After 16 months of sitting mostly empty, offices in the U.S. are preparing to re-open their doors to employees. But, while corporate spaces have always been ruled by dress codes, a pandemic year at home will throw those strictures out the window. What will happen when workwear enters uncharted territory?

“I think workplaces are going to have to recalibrate and start to negotiate with their employees in a way that they never really had to before,” says Deirdre Clemente, a fashion historian and associate professor at University of Nevada, Las Vegas. “It’s going to be a very interesting time to see how these two groups [employers and workers] negotiate what is appropriate and not appropriate.”

Since March 2020, the standard dress code for people working from home has been casual — at best. The last time many workers set foot in an office was March 2020, and since then, working days have been full of activewear, T-shirts, and house dresses. Although many experts have recommended keeping up with daily routines, including getting dressed, one meeting is enough to make anyone want to switch a button-down for last night’s pajamas. Although it may seem like the post-vaccine landscape has ditched sweatpants for party dresses, the reality is many are not ready to give up the comfort of working from home — even if they’re not working from home.

Historically, office dress codes once played a pivotal role in the work environment, particularly for women. Since the early 20th century, when they joined the workforce in earnest, the way women dressed in the office has largely been dictated by the male gaze, according to Clemente, from the skirt length to the undergarments. “You were putting on these clothes and going into an environment that’s regulated by men, enforced often by women, because the women often reported to the head secretary,” says Clemente. “So you have women enforcing male standards of dress on other women.”

By the 1950s and 1960s, the unspoken rules became actual office policy, amid a time of political and social upheaval that had people questioning social norms and institutions. “You can’t really have the rise of written-down dress codes until you start to see people pushing back on what’s appropriate,” says Clemente. In the 1970s and 1980s, when women were taking the corporate world by storm, designers and brands like Anne Klein, Ann Taylor, and Donna Karan were servicing their needs with separates, rather than suits, to help women embrace their style while adhering to office policy and social norms. “It’s the versatility that had been coming for decades in other facets of our dress,” says Clemente.

Today, we are also pushing back on standards, perhaps even more than mid-century society.  From gender norms and pay inequity to the 9-to-5 workday, people are fighting for offices to be more flexible as they shift out of working from home. “Dress codes are becoming an antiquated way of the past, similar to the increasing irrelevance of the standard 40-hour workweek,” says Katherine Watts, Vice President of Women’s at StitchFix, a personal styling service. “As the workforce engages in more flexibility, so, too, should employers and how they think about dictating dress codes.”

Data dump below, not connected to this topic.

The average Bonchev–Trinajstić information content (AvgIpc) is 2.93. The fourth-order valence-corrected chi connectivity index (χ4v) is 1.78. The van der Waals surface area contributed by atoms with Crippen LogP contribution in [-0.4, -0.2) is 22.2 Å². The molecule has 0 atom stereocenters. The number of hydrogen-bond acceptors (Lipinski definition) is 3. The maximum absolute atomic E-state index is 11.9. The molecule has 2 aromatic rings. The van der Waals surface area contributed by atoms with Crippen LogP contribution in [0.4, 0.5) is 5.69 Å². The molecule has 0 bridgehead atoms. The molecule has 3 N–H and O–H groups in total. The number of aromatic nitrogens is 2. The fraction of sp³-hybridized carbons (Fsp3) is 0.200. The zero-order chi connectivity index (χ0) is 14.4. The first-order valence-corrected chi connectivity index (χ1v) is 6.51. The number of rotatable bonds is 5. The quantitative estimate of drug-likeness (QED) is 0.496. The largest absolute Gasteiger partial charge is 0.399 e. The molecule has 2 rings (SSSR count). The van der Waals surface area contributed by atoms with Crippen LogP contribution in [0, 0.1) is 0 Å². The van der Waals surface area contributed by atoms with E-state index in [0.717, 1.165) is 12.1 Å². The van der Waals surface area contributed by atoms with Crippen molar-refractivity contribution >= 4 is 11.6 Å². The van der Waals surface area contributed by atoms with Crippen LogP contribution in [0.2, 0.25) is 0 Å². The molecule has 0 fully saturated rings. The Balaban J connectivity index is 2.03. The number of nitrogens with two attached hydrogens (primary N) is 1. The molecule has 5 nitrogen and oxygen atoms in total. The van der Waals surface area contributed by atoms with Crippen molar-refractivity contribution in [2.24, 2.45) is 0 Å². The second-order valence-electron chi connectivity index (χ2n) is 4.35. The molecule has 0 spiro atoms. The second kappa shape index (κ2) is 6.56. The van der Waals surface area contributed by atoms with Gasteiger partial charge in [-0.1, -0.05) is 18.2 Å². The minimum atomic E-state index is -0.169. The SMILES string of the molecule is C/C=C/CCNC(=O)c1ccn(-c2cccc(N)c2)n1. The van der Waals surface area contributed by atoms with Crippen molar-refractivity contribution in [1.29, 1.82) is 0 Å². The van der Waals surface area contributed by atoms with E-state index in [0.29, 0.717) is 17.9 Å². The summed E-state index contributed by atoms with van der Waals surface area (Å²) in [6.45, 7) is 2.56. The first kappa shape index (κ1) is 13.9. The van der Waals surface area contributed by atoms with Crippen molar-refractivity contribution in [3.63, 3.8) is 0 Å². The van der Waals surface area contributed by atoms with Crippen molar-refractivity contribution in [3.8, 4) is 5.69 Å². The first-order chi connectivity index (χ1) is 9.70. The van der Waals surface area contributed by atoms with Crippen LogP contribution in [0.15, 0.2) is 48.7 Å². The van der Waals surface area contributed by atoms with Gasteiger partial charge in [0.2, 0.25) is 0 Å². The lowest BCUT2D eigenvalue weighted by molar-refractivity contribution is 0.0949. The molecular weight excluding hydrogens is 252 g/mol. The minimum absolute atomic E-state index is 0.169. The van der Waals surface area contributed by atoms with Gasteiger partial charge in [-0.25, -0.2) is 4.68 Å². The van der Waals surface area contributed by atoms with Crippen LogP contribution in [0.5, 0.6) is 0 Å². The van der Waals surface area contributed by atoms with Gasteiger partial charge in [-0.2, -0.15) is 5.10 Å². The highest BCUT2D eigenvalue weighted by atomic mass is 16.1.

Before the pandemic, industry “disruptors” were already pushing the boundaries of work dress. Startups and their leaders ditched suit-and-ties for Hanes T-shirts, jeans, and sneakers. Even corporate America was attempting to embrace more casual workwear. In 2019, Goldman Sachs sent an internal memo announcing the time was right “to move to firmwide flexible dress code” while urging its 36,000 employees to “exercise good judgment in this regard.” While the memo left a lot of room for interpretation, it still signaled a way out of the suits and pumps into business casual. 

This new mindset will undoubtedly influence how retailers and brands approach workwear in the future. 

For Lisa Sun, CEO of clothing label Gravitas, versatility is the future of workwear. She says the new office closet will be divided into two categories. First, she envisions women going back to the office in clothes that might not have passed muster at the office in pre-times, including athleisure pieces like sweatpants, tank tops, and T-shirt dresses. The other category of clothing we can expect to see more of are pieces that play into the desire of vaccinated Americans to finally dress up again. She says this part of the closet will be reserved for conferences, meetings, and events, but will still be an essential part of workwear as it becomes synonymous with celebration and special occasions. 

“This transition will happen more as people fully go back to the office in the fall,” she says, adding that her customers are reaching for styles like the Elizabeth Top and Berta Jogger combo, which allow women to mix and match with other formal pieces to transition their look from Zoom to the conference room. “For now, you are still going with your athleisure and throwing on an old blazer.”

Our shopping habits bear out what Watts calls an “excitement for newness and dressing up again while maintaining comfortability.” She shares that there’s been a 60% uptick over the past year in requests for pieces like rompers and jumpsuits, while leggings and loungewear are down 55% and 60%, respectively. StitchFix is categorizing the new workwear as “business comfort.” “We expect to see workwear styles that are traditionally more form-fitting, like blazers and denim, to have more stretch post-pandemic, and even a looser fit,” says Watts. 

Still, Clemente points out that it’s not going to be all elastic waistbands and cotton tunics. There will be pushback against this new loosened standard, and people will assert their individuality by coming to work in the spiffy looks of yesteryear. This time, in other words, it’s the rebels who will be wearing the designer suit. 

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